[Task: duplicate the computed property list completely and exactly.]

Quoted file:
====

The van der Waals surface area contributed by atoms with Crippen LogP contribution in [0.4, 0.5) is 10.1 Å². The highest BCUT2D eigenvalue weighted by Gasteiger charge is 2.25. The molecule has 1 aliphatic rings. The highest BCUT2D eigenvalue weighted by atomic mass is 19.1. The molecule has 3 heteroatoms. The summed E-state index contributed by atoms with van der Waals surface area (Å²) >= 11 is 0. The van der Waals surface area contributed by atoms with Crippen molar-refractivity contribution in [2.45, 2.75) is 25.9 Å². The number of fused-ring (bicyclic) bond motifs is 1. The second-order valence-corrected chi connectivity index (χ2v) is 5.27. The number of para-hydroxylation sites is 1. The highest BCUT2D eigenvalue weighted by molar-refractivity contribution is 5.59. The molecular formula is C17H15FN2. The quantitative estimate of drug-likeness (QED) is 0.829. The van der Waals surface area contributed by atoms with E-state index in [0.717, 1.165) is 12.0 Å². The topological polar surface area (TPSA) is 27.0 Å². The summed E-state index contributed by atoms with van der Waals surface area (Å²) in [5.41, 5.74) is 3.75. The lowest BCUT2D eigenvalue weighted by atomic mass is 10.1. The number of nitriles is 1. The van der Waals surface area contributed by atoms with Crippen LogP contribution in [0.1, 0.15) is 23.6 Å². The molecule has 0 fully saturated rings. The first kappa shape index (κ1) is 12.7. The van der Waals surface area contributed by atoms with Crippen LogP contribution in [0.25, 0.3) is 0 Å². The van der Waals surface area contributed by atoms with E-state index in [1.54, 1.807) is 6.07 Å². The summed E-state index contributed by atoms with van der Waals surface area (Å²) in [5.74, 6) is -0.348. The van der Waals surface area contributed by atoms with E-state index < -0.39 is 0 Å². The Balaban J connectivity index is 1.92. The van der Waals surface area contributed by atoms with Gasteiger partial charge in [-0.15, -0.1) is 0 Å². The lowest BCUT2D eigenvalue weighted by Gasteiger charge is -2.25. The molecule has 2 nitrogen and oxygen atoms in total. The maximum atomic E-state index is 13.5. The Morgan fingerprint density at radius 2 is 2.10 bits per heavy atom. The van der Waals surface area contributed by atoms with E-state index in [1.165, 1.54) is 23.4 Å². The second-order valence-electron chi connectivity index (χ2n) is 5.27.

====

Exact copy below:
The van der Waals surface area contributed by atoms with Crippen LogP contribution in [0.4, 0.5) is 10.1 Å². The highest BCUT2D eigenvalue weighted by Gasteiger charge is 2.25. The molecule has 1 aliphatic rings. The highest BCUT2D eigenvalue weighted by atomic mass is 19.1. The molecule has 3 heteroatoms. The summed E-state index contributed by atoms with van der Waals surface area (Å²) >= 11 is 0. The van der Waals surface area contributed by atoms with Crippen molar-refractivity contribution in [2.45, 2.75) is 25.9 Å². The number of fused-ring (bicyclic) bond motifs is 1. The second-order valence-corrected chi connectivity index (χ2v) is 5.27. The number of para-hydroxylation sites is 1. The highest BCUT2D eigenvalue weighted by molar-refractivity contribution is 5.59. The molecular formula is C17H15FN2. The quantitative estimate of drug-likeness (QED) is 0.829. The van der Waals surface area contributed by atoms with E-state index in [0.717, 1.165) is 12.0 Å². The topological polar surface area (TPSA) is 27.0 Å². The summed E-state index contributed by atoms with van der Waals surface area (Å²) in [5.41, 5.74) is 3.75. The lowest BCUT2D eigenvalue weighted by atomic mass is 10.1. The number of nitriles is 1. The van der Waals surface area contributed by atoms with Crippen LogP contribution in [0.1, 0.15) is 23.6 Å². The molecule has 0 fully saturated rings. The first kappa shape index (κ1) is 12.7. The van der Waals surface area contributed by atoms with Crippen LogP contribution in [0.25, 0.3) is 0 Å². The van der Waals surface area contributed by atoms with E-state index in [1.54, 1.807) is 6.07 Å². The summed E-state index contributed by atoms with van der Waals surface area (Å²) in [5.74, 6) is -0.348. The van der Waals surface area contributed by atoms with E-state index < -0.39 is 0 Å². The Balaban J connectivity index is 1.92. The van der Waals surface area contributed by atoms with Gasteiger partial charge in [-0.15, -0.1) is 0 Å². The lowest BCUT2D eigenvalue weighted by Gasteiger charge is -2.25. The molecule has 2 nitrogen and oxygen atoms in total. The maximum atomic E-state index is 13.5. The Morgan fingerprint density at radius 2 is 2.10 bits per heavy atom. The van der Waals surface area contributed by atoms with E-state index in [1.165, 1.54) is 23.4 Å². The second-order valence-electron chi connectivity index (χ2n) is 5.27.